Date of Award

Spring 5-2022

Document Type


Degree Name

Master of Science (MS)


Mechanical & Aerospace Engineering


Aerospace Engineering

Committee Director

Oleksandr Kravchenko

Committee Member

Krishnanand Kapia

Committee Member

Miltos Kotinis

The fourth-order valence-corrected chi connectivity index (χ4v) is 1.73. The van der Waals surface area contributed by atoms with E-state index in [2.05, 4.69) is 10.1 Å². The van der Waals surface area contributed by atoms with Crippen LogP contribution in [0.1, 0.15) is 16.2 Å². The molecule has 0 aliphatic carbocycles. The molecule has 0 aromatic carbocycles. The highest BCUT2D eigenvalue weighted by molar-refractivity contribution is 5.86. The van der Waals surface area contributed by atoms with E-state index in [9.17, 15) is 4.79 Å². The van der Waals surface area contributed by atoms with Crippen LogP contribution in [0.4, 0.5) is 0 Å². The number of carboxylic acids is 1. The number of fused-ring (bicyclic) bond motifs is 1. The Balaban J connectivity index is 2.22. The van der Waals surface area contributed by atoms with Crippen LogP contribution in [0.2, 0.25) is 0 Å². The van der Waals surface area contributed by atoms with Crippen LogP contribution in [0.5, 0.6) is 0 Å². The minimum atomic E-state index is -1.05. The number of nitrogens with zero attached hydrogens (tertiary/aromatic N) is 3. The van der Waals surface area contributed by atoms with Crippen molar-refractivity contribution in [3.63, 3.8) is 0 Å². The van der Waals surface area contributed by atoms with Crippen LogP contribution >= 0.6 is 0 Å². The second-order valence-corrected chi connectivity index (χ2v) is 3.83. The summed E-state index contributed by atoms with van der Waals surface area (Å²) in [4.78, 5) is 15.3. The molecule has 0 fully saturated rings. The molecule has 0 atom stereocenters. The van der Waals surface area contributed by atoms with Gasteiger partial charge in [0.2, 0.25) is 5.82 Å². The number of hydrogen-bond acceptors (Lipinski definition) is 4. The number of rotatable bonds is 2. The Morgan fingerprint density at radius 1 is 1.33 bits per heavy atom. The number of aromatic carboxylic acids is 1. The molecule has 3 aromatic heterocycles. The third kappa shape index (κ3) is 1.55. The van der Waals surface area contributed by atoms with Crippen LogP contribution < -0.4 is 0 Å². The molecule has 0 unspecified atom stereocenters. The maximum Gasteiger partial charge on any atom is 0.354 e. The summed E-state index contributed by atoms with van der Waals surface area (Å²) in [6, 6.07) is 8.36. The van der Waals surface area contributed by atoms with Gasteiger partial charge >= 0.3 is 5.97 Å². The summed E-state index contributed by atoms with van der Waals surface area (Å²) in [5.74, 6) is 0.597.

In additive manufacturing, such as Automated Fiber Placement (AFP), defects often develop during the deposition and compaction of preimpregnated composite material, which reduce the strength of the resultant material. It is necessary to reduce defects and have good adhesion between plies to optimize the laminate performance and reduce delamination between composite layers. The aim of this work is to study the adhesion and deformation of preimpregnated (prepreg) composite material during the deposition and compaction stage in the composite forming process and how material parameters can be used to increase laminate strength. Two types of experimentation were performed on thermoset IM7/8552 prepreg samples: peel tests and unidirectional compaction experiments. For the T-peel testing, samples were subjected to varying temperatures, pressures, and contact times to simulate the layup conditions of an AFP roller and underwent peel testing to characterize the adhesion between the plies and to determine which experimental factor had the greatest effect on deposition by calculating the strain energy release rate. For the unidirectional experimentation, prepreg samples with varying geometries were subjected to isothermal compaction experiments for various times to study the strain and deformation of the material. It was determined that temperature had the greatest effect on the energy release rate and successful deposition of the prepreg material, while unidirectional samples with greater thicknesses but smaller widths had the greatest deformation and highest strain through the width and thickness. A MATLAB code was also developed based on laminate plate theory and free edge analysis to predict and study the stresses through a composite laminate and how σz stress is related to laminate strength. It was concluded that peel stress is related to the delamination of a composite and a lower laminate strength and can be controlled and minimized by changing material parameters such as ply thickness and stacking sequence.


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